cough had been unusually troublesome the
whole morning, and continued so during our
sitting of an hour. He remarked afterwards,
that it had been a trial to his faith, for he had
not been able to come at that stillness which
he generally enjoyed. Thus was he made
renewedly sensible, that " sweet peace" is not
at man's command. He added : " Pray for
me, that my faith and patience may hold out
to the end. I feel ray bodily sti-ength rapidly
decreasing. I think 1 shall not hold out much
longer; and, oh! how delightfid it would be
to hear it said, ' It is enough !' "

At one time, he said, " I feel greatly for
my wife, she has had much to pass through ;
and I pray that all her trials may be sancti-
fied to her soul. I trust that she will be
strengthened to give up her whole heart to
the Lord, and seek in good earnest the one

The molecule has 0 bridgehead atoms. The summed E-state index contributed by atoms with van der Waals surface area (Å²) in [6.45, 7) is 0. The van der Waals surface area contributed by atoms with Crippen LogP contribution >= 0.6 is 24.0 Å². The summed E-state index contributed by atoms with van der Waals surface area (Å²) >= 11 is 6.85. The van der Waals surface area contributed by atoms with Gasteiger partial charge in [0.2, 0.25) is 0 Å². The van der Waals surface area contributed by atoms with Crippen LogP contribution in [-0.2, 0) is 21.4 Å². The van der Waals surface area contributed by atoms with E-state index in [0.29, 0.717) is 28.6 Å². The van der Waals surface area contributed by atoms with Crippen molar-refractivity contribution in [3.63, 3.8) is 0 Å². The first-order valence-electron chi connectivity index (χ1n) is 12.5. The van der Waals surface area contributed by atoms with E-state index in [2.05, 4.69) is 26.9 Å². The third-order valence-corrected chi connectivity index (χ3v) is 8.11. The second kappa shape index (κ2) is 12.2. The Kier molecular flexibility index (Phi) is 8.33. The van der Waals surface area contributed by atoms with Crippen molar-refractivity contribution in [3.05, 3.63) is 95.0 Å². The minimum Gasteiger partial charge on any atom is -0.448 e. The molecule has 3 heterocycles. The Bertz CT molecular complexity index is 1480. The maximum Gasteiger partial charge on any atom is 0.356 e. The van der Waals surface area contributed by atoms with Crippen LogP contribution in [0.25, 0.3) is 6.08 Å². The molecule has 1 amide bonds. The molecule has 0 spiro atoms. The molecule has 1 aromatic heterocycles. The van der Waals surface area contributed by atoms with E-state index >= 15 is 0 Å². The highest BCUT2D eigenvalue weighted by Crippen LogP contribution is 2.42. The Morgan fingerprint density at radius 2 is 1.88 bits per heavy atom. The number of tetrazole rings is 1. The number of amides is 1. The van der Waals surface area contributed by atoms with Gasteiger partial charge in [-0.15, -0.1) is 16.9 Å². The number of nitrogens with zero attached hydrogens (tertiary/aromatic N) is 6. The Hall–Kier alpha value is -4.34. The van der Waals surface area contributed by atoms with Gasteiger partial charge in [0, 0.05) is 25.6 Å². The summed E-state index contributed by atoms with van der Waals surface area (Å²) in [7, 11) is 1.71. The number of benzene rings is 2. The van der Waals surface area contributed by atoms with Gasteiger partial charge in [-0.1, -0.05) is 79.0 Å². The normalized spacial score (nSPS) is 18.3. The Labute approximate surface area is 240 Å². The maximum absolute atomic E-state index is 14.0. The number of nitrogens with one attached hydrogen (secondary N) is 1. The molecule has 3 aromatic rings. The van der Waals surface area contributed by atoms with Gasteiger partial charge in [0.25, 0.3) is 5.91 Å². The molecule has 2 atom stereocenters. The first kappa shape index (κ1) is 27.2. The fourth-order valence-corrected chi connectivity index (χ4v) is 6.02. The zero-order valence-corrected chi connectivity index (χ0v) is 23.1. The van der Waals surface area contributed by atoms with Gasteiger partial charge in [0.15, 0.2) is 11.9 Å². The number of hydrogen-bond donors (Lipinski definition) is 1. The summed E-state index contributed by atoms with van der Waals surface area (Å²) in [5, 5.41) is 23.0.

thing needful, and then He will be her comfort
and support under every affliction."

It was a great consolation to his mind, that
he had been able to leave her provided for, so
that " she would be more at liberty to devote



herself to the best things;" and mentioned, this for the soul that hungers after righteous-
in particular, the attendance of religious meet-| ness ! What a blessed haven for the tempest-



I tost Christian mariner! What



a sustainmg



He appeared in a very solemn frame of slafl"! M hat a firm rock to tread on ! What i
mind all day, often saying, "I am very near, blessed encouragement to the discouraged, to
my close. I feel my strength going rapidly, be assured, notwithstanding every fear and

! it is delightful to look forward and feel j every disappointment, that " there remaineth
nothing but peuce ! I want to be more thank- a rest to the people of God."